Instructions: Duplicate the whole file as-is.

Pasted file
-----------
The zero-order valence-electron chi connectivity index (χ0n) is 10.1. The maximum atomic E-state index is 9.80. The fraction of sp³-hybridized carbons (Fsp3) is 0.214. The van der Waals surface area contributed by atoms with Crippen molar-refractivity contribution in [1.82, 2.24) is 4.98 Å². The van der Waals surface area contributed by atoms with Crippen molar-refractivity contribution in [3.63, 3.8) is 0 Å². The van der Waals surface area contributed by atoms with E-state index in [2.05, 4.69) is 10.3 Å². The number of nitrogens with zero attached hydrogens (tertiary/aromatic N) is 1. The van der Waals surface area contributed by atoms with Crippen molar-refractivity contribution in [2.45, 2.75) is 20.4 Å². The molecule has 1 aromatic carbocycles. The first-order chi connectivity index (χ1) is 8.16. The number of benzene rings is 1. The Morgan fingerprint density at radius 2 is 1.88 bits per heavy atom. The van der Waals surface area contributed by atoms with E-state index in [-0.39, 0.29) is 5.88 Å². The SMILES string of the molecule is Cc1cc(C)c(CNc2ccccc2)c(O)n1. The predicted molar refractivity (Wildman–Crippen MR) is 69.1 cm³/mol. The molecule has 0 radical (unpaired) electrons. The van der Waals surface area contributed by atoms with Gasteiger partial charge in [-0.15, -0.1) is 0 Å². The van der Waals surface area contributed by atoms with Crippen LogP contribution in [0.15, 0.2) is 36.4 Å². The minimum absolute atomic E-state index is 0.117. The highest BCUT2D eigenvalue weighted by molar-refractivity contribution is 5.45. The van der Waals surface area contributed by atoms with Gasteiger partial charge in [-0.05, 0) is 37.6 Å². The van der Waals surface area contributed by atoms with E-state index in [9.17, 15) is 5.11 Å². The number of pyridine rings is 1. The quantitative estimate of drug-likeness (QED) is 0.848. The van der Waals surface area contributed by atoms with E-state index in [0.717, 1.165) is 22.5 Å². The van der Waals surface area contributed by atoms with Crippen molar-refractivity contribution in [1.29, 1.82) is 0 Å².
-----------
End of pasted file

The zero-order valence-electron chi connectivity index (χ0n) is 10.1. The maximum atomic E-state index is 9.80. The fraction of sp³-hybridized carbons (Fsp3) is 0.214. The van der Waals surface area contributed by atoms with Crippen molar-refractivity contribution in [1.82, 2.24) is 4.98 Å². The van der Waals surface area contributed by atoms with Crippen molar-refractivity contribution in [3.63, 3.8) is 0 Å². The van der Waals surface area contributed by atoms with E-state index in [2.05, 4.69) is 10.3 Å². The number of nitrogens with zero attached hydrogens (tertiary/aromatic N) is 1. The van der Waals surface area contributed by atoms with Crippen molar-refractivity contribution in [2.45, 2.75) is 20.4 Å². The molecule has 1 aromatic carbocycles. The first-order chi connectivity index (χ1) is 8.16. The number of benzene rings is 1. The Morgan fingerprint density at radius 2 is 1.88 bits per heavy atom. The van der Waals surface area contributed by atoms with E-state index in [-0.39, 0.29) is 5.88 Å². The SMILES string of the molecule is Cc1cc(C)c(CNc2ccccc2)c(O)n1. The predicted molar refractivity (Wildman–Crippen MR) is 69.1 cm³/mol. The molecule has 0 radical (unpaired) electrons. The van der Waals surface area contributed by atoms with Gasteiger partial charge in [-0.15, -0.1) is 0 Å². The van der Waals surface area contributed by atoms with Crippen LogP contribution in [0.15, 0.2) is 36.4 Å². The minimum absolute atomic E-state index is 0.117. The highest BCUT2D eigenvalue weighted by molar-refractivity contribution is 5.45. The van der Waals surface area contributed by atoms with Gasteiger partial charge in [-0.05, 0) is 37.6 Å². The van der Waals surface area contributed by atoms with E-state index in [9.17, 15) is 5.11 Å². The number of pyridine rings is 1. The quantitative estimate of drug-likeness (QED) is 0.848. The van der Waals surface area contributed by atoms with E-state index in [0.717, 1.165) is 22.5 Å². The van der Waals surface area contributed by atoms with Crippen molar-refractivity contribution in [1.29, 1.82) is 0 Å².